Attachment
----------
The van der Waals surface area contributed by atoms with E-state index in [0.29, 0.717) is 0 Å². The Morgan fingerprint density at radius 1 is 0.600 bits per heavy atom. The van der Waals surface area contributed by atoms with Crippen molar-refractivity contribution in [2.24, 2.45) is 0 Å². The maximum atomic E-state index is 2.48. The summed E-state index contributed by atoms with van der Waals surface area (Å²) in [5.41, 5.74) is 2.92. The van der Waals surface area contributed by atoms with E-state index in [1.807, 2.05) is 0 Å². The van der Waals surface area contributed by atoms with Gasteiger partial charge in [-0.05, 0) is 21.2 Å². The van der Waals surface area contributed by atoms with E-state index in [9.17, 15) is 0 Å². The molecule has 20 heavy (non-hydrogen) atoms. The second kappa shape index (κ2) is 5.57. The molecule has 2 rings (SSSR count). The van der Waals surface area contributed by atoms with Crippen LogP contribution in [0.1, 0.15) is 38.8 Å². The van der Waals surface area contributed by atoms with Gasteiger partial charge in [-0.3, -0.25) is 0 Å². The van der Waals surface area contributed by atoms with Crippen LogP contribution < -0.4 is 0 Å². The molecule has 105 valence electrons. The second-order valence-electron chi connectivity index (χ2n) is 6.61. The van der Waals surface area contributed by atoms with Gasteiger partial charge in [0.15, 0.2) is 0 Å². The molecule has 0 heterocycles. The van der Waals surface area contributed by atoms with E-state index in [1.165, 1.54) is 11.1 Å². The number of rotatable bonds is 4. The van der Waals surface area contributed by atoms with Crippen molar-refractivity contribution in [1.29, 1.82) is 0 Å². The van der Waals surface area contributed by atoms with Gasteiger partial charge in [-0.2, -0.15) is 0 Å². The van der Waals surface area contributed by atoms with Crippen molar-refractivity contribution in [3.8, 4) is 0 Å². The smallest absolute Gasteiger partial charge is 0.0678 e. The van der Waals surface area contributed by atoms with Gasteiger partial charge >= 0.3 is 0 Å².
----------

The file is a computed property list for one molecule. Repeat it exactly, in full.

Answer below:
The van der Waals surface area contributed by atoms with E-state index in [0.29, 0.717) is 0 Å². The Morgan fingerprint density at radius 1 is 0.600 bits per heavy atom. The van der Waals surface area contributed by atoms with Crippen molar-refractivity contribution in [2.24, 2.45) is 0 Å². The maximum atomic E-state index is 2.48. The summed E-state index contributed by atoms with van der Waals surface area (Å²) in [5.41, 5.74) is 2.92. The van der Waals surface area contributed by atoms with E-state index in [1.807, 2.05) is 0 Å². The van der Waals surface area contributed by atoms with Gasteiger partial charge in [-0.05, 0) is 21.2 Å². The van der Waals surface area contributed by atoms with E-state index in [9.17, 15) is 0 Å². The molecule has 20 heavy (non-hydrogen) atoms. The second kappa shape index (κ2) is 5.57. The molecule has 2 rings (SSSR count). The van der Waals surface area contributed by atoms with Crippen LogP contribution in [0.1, 0.15) is 38.8 Å². The van der Waals surface area contributed by atoms with Gasteiger partial charge in [-0.3, -0.25) is 0 Å². The van der Waals surface area contributed by atoms with Crippen LogP contribution < -0.4 is 0 Å². The molecule has 105 valence electrons. The second-order valence-electron chi connectivity index (χ2n) is 6.61. The van der Waals surface area contributed by atoms with Gasteiger partial charge in [0.15, 0.2) is 0 Å². The molecule has 0 heterocycles. The van der Waals surface area contributed by atoms with E-state index in [1.165, 1.54) is 11.1 Å². The number of rotatable bonds is 4. The van der Waals surface area contributed by atoms with Crippen molar-refractivity contribution in [1.29, 1.82) is 0 Å². The van der Waals surface area contributed by atoms with Gasteiger partial charge in [-0.2, -0.15) is 0 Å². The van der Waals surface area contributed by atoms with Crippen molar-refractivity contribution in [3.8, 4) is 0 Å². The smallest absolute Gasteiger partial charge is 0.0678 e. The van der Waals surface area contributed by atoms with Gasteiger partial charge >= 0.3 is 0 Å².